It’s hard to stand out here night after night, naked and alone, feeling like an idiot, and wondering if the world would hate me if it ever took notice of me.
I cringe sometimes at the content of these posts thinking how trite or self-centered they are. I think of how boring they would be to read all in a row (not that anyone besides my mother would ever be so motivated) because of how often I repeat myself, or simply because of how it’s all about me. I hate this blog sometimes. Sometimes, I am full of so much shame or have so much judgment for what I’ve posted here that I actually hate myself along with it.
But that’s kind of the whole point of it too.
This is the messy truth of my human life. And it’s good enough. It. Is. Good. Enough.
I want us to talk more about the things we hide from each other. I want us to hide less. I want it to be okay to be a flawed human being who is boring, self-centered, insecure and neurotic. I want to know the person on the road to transformation rather than just the person who has already transformed. Give me Pema Chodron at the start of her path, and let me see her get from there to the middle of it. Let me in on the struggles, on the battles with doubt and uncertainty. Let me see the terror that keeps you up all night, the petty trivialities that piss you off, or the shallow, ridiculous things that bring you joy. Give me the human being looking for god who hasn’t found her yet, seeking a meaning not yet discovered. Give me that, please, so that I don’t feel so incredibly alone in all of this.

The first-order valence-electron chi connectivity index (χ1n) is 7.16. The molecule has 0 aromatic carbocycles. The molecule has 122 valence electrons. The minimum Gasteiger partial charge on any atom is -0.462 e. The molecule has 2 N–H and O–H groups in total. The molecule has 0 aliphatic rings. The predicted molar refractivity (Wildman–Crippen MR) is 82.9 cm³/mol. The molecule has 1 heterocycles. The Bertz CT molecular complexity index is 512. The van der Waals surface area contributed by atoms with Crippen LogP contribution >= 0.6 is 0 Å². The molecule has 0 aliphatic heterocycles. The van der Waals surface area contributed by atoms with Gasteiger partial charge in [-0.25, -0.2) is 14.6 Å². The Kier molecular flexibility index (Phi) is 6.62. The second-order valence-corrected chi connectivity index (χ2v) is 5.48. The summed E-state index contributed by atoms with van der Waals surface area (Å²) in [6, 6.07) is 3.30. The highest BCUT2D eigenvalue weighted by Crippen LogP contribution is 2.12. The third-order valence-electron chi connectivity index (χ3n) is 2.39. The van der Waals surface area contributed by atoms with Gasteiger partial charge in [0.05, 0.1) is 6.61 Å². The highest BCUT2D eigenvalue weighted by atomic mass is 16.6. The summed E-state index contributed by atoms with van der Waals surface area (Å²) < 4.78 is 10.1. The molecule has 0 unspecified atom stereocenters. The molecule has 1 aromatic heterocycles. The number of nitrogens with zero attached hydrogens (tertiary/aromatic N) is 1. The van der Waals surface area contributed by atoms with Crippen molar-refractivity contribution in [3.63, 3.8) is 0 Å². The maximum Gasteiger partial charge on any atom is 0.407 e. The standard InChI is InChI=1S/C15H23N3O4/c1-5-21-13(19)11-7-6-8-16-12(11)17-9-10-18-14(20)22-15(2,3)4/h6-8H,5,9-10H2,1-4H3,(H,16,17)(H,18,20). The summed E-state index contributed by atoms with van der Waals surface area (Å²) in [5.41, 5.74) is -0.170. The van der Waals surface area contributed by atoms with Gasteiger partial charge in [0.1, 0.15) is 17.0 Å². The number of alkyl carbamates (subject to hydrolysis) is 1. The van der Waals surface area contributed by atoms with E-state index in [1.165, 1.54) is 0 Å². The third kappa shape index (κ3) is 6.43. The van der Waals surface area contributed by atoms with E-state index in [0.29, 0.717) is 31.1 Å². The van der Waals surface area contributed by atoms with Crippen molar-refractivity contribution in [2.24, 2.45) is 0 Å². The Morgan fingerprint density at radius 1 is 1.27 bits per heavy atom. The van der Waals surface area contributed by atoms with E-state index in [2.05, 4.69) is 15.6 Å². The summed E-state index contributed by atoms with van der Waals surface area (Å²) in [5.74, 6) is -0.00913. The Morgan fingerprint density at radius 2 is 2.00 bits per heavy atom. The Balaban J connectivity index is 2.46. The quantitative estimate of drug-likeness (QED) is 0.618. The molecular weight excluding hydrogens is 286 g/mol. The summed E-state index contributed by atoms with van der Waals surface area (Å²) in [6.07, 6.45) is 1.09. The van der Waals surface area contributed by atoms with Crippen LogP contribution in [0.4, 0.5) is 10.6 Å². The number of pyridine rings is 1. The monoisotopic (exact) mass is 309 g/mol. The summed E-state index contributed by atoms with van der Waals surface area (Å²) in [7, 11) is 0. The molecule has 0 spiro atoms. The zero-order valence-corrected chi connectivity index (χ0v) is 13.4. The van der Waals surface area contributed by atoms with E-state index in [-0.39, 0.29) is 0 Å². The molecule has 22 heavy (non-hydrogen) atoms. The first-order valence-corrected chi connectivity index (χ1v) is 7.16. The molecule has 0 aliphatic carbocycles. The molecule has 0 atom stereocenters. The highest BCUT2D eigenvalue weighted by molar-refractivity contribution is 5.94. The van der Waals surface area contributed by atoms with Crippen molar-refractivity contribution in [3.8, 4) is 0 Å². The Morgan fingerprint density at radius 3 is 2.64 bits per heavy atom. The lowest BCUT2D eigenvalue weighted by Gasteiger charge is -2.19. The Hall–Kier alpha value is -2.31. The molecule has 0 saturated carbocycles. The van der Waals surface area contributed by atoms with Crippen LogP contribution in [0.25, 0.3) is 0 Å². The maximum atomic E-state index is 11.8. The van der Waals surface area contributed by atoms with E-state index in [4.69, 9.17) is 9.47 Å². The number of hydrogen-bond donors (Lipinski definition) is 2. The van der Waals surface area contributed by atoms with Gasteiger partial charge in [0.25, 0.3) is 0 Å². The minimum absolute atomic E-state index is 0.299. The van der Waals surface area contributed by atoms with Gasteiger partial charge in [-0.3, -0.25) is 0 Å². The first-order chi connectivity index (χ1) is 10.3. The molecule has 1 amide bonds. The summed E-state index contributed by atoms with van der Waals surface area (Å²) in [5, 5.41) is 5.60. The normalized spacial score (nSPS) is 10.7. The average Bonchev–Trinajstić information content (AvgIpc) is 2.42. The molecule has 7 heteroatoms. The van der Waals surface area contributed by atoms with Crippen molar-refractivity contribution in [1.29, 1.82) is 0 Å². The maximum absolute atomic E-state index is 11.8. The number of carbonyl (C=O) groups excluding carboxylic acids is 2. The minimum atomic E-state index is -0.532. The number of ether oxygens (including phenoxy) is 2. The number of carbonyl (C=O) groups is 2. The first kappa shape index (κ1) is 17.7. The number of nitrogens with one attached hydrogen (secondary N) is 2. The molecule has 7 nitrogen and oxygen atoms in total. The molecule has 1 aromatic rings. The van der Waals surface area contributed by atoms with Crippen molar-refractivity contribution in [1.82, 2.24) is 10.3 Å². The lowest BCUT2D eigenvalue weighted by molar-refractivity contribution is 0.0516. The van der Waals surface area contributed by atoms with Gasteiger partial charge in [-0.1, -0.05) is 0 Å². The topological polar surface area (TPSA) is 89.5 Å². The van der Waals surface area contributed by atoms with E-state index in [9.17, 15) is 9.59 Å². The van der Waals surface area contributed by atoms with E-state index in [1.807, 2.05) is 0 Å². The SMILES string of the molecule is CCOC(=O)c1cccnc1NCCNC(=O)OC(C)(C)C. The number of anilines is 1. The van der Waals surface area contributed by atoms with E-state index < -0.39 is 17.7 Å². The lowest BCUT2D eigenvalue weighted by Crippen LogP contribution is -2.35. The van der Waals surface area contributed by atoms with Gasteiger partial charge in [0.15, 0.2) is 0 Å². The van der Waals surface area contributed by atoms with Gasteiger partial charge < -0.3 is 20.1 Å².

I want this. Somehow, my personal experiment has become about me wanting this. And maybe, just maybe, it’s also become about me stepping forward to fill a space where I saw a void. I feel shame for even thinking such a thing. I am nobody special, after all. I have no qualifications. Nothing that would make me a person whose journey is worth witnessing. These are the kinds of things I say to myself. But the truth is, I am also exactly the kind of person whose stories I want to hear. I want the point of view of the person who has yet to arrive.
I am an ordinary person trying to live an extraordinary life. I am a person who is trying. And I am trying to be honest about all of it, for the sake of my own heart which I am attempting to rescue. It hurts. It hurts to stand out here night after night, naked and alone, often feeling like an idiot, convinced at times that the world would despise me if it ever took notice of me. That’s the truth. I do it anyway. Out of stubborness. Out of hope. Out of desperation. Out of fear. Mostly, it’s hope. That too is hard for me to admit.